‘Love jihad’, ‘business jihad’, and the Abduls adored and hated by Hindu supremacists

A Sudarshan News show asked if one has to pay with one’s life for a friendship with or love for Abduls. Similar questions have been heard on the mainstream.

WrittenBy:Aban Usmani
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Newslaundry had earlier reported how the media used the Shraddha Walkar case to refer to the lurking spectre of “love jihad”, which, while demonising Muslim men, casts Hindu women as weak-willed and feeble-minded and lacking agency and the ability to make their own choices.

However, the insinuation that Shraddha dug her own grave by using a dating app or making choices independent of her family, or choosing a partner from outside her religion overlooks the National Crime Records Bureau data indicating that Indian women face violence at a massive scale, irrespective of the religious identity of their partners.

But why did the anchor feel the need to rely on the name Abdul, even though he had clarified on the show who these Abduls were. “Do you feel that befriending a Muslim means giving your life?”

When an Abdul was adored by the Hindu right, almost

But in the deployment of this word in such a phrase and context, one might ask if Hindu supremacists may have scored a self-goal. For even though such a narrative seeks to disparage Hindus who are too naive to see the “truth” about all Abduls, it was the Hindu right that held another Abdul very dear. Former president Dr APJ Abdul Kalam, the scientist and statesman, was eulogised by Hindu supremacists for his unapologetic Tamil identity, and his love for Hindu texts, the veena, and vegetarianism. While such traits were not unique to Kalam, he is still seen as the un-Islamic model Indian Muslim. 

Scepticism has gleamed. 

For even though the prime minister inaugurated a memorial in the former president’s memory in Tamil Nadu two years after his death, the then union culture minister told India Today that APJ Abdul Kalam was a great nationalist and humanist “despite being a Muslim”. The anchor didn’t consider it important enough to question the minister on what his statement implied for the cultures of Indian Muslims and the faith professed by Kalam. The minister was later allotted the same official bungalow that Kalam lived in for eight years.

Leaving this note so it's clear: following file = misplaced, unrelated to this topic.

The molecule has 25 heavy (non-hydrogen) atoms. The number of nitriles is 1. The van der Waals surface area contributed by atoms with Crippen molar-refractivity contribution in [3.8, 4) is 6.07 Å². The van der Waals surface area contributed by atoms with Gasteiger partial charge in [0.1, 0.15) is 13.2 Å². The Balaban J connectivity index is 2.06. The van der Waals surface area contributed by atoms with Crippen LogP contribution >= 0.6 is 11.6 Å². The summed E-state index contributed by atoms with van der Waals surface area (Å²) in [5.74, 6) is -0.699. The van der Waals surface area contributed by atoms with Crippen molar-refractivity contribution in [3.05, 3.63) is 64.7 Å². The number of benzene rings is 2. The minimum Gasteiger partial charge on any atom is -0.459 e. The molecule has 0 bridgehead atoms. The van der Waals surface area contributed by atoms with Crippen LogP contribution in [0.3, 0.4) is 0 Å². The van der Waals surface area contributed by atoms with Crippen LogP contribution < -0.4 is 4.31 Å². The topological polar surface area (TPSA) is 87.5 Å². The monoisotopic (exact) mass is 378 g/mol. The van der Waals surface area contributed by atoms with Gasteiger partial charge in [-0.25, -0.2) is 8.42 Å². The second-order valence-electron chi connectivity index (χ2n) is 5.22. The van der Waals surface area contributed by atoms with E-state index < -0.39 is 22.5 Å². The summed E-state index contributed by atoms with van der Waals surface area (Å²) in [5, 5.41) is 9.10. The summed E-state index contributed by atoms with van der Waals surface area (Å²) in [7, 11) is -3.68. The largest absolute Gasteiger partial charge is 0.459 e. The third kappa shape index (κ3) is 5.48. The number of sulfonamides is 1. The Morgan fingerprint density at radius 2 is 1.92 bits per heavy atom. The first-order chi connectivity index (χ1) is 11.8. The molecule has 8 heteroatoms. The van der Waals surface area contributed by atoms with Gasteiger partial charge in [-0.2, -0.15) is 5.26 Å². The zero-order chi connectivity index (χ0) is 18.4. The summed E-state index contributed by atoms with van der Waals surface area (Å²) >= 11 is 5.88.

Yati Narsinghanand Saraswati, the firebrand Hindutva priest who is out on bail in the Dharam Sansad hate speech case, has been more scathing, calling the former president “jihadi number one” – that’s besides frequent ostensible violations of his bail conditions, without consequence. Only for his name.

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That brings us back to Abdul. Who is he, and why is this name deployed in Hindutva theories?

The word Abdul, literally translating to “servant of the”, usually is used along with a second component in Arabic to denote meaning to a name, such as “Abdul Rehman”, or “servant of the gracious”. 

But in the Hindutva ecosystem, it’s usually added to the word “puncturewallah” to denote the illiterate uncouth Muslim, whose rightful place is on the street, fixing punctures for pennies. Abdul Puncturewallah, however, isn’t just an insult to the Indian Muslim, but also a casteist affront to the landless labourer and the dignity of labour. This appears to be part of a consistent lexical effort to propagate the power of Hindutva, which is unique among supremacist movements but involves similar politics of language and othering. 

However, the only plausible reason behind the selection of the word Abdul appears to be the perception that it’s a common name for Muslim men, just like Rahul or John for Hindus or Christians, respectively. 

Consider a reference to this word by Samajwadi Party leader Azam Khan’s confidant Fasahat Ali Khan Shanu, who used it after joining the BJP. In SP, Shanu said, “Abdul’s role” was just to lay the carpet for the leadership. “He didn’t get anything in return. During the BJP’s rule, we have realised that all the government schemes are reaching the common man, irrespective of religion and caste.”

As the Shraddha Walkar case continues to make headlines, the politics around it has refused to die down, with Assam chief minister and BJP leader Himanta Biswa Sarma appealing to voters for a third consecutive term for PM Narendra Modi in order to rein in “love jihad”. “If the country doesn't have a powerful leader, one who considers the nation their mother, such Aftab will be born in every city, and we would not be able to protect our society.”

Meanwhile, during the “vyaapaar jihad” show on Sudarshan News, mentioned earlier in the report, the channel claimed that “sympathisers of jihadis” such as Rajasthan chief minister and Congress leader Ashok Gehlot have now started issuing remarks on the Shraddha case with an eye on polls. Gehlot had earlier told the media that the Shraddha Walkar case was being used to target a particular community and there was nothing new about interfaith relationships which have long existed in the country.

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